Yet, even with the dangers inherent in sharing the highway with less skilled or less mindful drivers, the good driver ought not to preach. Whereas it’s great to suggest to others that they adjust their tire inflation according to changes in weather, it’s more than useless to admonish them if they suffer from flat tires because they did not act accordingly. Likewise, at the same time as we might remind others to maintain their fluid levels, it’s problematic when we sneer at them because they are experiencing breakdowns from not doing so. Offering such persons roadside help, or, in the least, calling to a tow truck, on their behalf, continues to be a much better response.
So, too, goes the desirable way of interacting with each other in terms of observance. As Faranak Margolese, in, Off the Derech: How to Respond to Challenge, contends, imposing constraints on fellow Jews: is ineffective, sabotages fundamental emotional needs, and sabotages healthy religious development (Margolese, 68-75). It is better for us to encourage others to embrace a joyous expressions of life than to force them into holding to our halachot or chumrot (Margolese, 317). In Margolese’s parlance, attitude is everything.
I’m not advocating that in the process of embracing other people, where they stand, that we rationalization away any of our own religious practices. I also do not recommend driving in the wrong lane, toward opposing traffic just because someone else is doing so. Rather, I am urging that we check our communication’s content, especially when we interact with other members of the klal.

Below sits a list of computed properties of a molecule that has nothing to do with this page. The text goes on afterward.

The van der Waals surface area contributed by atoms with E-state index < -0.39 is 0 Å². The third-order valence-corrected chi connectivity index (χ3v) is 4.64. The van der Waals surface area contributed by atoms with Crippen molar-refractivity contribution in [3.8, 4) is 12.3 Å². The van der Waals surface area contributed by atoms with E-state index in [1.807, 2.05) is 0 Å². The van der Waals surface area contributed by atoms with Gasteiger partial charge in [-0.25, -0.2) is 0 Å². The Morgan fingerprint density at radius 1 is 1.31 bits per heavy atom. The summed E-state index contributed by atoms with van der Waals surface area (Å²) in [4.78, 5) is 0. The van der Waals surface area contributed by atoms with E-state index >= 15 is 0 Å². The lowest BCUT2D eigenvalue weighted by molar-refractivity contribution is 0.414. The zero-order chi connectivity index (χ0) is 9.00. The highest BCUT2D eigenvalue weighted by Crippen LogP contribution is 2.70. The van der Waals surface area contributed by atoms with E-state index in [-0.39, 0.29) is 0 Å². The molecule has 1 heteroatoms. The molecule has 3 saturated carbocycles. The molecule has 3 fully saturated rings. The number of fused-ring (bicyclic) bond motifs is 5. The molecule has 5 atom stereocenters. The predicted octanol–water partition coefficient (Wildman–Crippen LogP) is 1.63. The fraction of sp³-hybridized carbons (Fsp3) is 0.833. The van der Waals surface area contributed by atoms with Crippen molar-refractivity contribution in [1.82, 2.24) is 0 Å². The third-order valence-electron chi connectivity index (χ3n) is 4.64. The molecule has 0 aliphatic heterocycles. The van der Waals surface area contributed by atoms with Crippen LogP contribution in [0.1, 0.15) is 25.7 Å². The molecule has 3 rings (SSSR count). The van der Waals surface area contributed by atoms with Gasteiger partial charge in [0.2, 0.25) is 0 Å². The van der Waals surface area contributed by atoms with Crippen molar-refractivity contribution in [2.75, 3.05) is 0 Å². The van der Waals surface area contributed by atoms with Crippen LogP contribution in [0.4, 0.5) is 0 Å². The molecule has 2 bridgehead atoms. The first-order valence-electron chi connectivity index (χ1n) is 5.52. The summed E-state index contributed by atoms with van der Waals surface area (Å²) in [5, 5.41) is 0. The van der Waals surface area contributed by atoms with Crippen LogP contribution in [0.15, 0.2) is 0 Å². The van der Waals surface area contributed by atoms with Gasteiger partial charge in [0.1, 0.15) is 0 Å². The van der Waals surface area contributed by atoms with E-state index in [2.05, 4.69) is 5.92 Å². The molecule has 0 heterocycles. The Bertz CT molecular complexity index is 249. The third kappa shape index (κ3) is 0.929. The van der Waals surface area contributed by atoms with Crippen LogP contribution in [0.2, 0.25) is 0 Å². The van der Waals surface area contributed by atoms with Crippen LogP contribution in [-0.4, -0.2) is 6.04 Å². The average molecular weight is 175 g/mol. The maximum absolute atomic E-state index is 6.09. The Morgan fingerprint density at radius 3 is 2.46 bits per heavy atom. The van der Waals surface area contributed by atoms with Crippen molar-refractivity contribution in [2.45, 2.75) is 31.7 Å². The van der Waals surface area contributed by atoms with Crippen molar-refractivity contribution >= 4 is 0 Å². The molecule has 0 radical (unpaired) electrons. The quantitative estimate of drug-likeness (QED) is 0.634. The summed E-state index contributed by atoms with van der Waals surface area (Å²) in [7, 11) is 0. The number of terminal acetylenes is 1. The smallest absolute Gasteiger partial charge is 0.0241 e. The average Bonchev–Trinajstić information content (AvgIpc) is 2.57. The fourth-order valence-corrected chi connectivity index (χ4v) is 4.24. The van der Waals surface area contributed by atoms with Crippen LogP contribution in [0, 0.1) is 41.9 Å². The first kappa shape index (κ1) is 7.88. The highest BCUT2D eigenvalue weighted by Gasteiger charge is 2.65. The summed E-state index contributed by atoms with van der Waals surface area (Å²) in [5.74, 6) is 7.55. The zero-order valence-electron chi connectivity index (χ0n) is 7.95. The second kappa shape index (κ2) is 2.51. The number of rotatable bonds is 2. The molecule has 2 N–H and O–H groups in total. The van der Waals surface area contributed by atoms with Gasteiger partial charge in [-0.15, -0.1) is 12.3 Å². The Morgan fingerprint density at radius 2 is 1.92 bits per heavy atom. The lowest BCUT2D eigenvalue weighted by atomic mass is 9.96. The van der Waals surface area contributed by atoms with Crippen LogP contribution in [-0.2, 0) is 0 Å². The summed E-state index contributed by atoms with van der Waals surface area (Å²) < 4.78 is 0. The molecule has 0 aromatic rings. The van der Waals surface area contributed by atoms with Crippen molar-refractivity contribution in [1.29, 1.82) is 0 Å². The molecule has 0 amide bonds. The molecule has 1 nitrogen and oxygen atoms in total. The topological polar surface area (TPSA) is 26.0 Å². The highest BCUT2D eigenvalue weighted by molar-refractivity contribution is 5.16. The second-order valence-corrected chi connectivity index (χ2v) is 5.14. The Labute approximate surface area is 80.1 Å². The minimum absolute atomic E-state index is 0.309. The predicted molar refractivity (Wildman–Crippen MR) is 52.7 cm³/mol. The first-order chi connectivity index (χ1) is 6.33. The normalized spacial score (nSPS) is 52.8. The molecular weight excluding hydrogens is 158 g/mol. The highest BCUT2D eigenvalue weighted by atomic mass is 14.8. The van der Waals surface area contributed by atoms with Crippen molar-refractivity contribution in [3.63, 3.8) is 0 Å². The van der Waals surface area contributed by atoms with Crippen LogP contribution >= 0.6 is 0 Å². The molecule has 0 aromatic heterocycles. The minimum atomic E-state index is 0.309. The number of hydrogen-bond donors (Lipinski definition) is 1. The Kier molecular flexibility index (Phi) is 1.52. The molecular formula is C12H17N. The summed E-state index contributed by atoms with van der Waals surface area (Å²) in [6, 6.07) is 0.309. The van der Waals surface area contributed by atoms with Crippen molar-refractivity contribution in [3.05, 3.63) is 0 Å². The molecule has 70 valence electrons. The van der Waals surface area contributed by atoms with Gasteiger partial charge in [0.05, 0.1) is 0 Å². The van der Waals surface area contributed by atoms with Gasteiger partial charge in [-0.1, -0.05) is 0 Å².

I believe we ought to check our communication’s intentionality, too. Why ought we to appoint ourselves responsible for giving mussar? Words which can prevent irrevocable harm in some circumstances can permanently, or at least seriously, damage a life in other cases. Our interactions need to be selfless, need not to be aimed toward building our own social standing (see the article “To Save a Life”). We achieve no greatness by “proving” ourselves better than our fellows. I believe the opposite is true.
Do we seek our friends’ table cloth color because our boss growled at us at work? Do we compare how many years we and our colleagues have kept to a daf yomi program because our teenagers have called us idiot parents? So we lambast our neighbors for using wax instead of oil or oil instead of wax in their menorah because our spouse said we mumbled a blessing? There is a time to rebuke our fellows. Most often, though, it is not that time.
I’m still in shock that folk would leave the lifestyle, which, to me, is precious. I’m also still in shock about the way in which and the about the reasons why some observant Jews separate themselves from others.
I don’t like how many Israeli drivers drive. It’s not for me, however, to devote my energies, most often, to calling them on their behavior. Rather, I can focus on being careful when I pilot and in providing useful information about roads when asked. Rarely is it my lot to reproach another driver.
As a people, let’s cease with the moral laziness that manifests in the appalling rhetoric we apply to other members of our tribe. We are a people bequeathed a land of milk and honey. Our thoughts, words, and deeds are capable of producing immense sweetness. Greater inclusivity, i.e. less pushing away of our brothers and sisters, should be our goal. Torah Judaism remains the truth. Let our role in abating other Jews’ dropping off the Derech, become the myth.